Already six hurricanes have formed in the Atlantic Basin so far in 2017 — an entire season's worth — and half of those are spinning over Atlantic and Gulf waters now.

That is an unusual occurrence, and speaks to why the government started attaching names to tropical storms starting with the 1953 season.

"The use of short, distinctive names in written as well as spoken communications is quicker and less subject to error than the older, more cumbersome latitude-longitude identification methods," the National Hurricane Center explains on its site.

It adds, "The use of easily remembered names greatly reduces confusion when two or more tropical storms occur at the same time."

Makes sense.

Right now, we all know about Irma, which has raked the Caribbean and stoked anxieties in the Southeast.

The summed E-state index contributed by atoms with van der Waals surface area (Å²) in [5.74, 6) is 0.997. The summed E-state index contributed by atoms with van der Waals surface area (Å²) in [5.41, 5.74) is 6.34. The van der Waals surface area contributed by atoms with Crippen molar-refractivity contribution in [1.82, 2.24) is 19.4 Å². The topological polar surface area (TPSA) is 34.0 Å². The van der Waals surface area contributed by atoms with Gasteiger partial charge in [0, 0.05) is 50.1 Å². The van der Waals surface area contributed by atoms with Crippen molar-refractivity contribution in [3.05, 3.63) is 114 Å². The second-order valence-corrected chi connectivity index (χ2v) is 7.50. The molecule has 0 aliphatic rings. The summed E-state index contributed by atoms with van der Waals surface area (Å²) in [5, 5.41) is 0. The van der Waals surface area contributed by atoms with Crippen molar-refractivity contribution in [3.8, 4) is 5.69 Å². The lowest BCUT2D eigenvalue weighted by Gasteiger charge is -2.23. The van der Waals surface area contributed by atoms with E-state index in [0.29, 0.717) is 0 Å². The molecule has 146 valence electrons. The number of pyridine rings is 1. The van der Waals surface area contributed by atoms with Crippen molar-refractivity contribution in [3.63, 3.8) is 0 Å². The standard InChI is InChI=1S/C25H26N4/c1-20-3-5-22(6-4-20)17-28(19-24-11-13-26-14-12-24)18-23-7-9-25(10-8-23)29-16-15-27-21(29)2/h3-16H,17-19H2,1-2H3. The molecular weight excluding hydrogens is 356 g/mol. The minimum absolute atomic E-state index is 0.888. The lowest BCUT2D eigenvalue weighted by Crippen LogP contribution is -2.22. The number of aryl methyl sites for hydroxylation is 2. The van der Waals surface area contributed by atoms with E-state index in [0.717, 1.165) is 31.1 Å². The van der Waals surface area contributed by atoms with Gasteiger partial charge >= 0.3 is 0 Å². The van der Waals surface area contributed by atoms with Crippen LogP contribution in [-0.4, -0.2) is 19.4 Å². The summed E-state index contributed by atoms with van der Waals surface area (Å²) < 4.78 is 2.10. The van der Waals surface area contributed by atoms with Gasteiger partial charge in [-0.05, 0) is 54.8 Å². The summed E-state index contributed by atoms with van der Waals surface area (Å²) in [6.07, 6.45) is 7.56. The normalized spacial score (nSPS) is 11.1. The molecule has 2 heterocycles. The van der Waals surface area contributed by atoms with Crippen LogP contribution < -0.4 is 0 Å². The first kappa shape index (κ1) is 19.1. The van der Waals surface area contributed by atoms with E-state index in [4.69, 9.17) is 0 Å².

But somewhat off the radar, Katia was heading toward the Mexican coast with peak winds of 85 mph.

And Jose has blown up to a Category 3 hurricane, with peak winds at 150 mph, based on aerial reconnaissance.

For now, the hurricane center expects it remain a fish storm before perhaps curving toward Bermuda.

In all, the 2017 season, which doesn't end until Nov. 30, has produced 10 tropical storms worth of names — with peak winds of at least 39 mph. The full-season average is 11.

The number for hurricanes, winds of at least 74 mph, is six. We're there.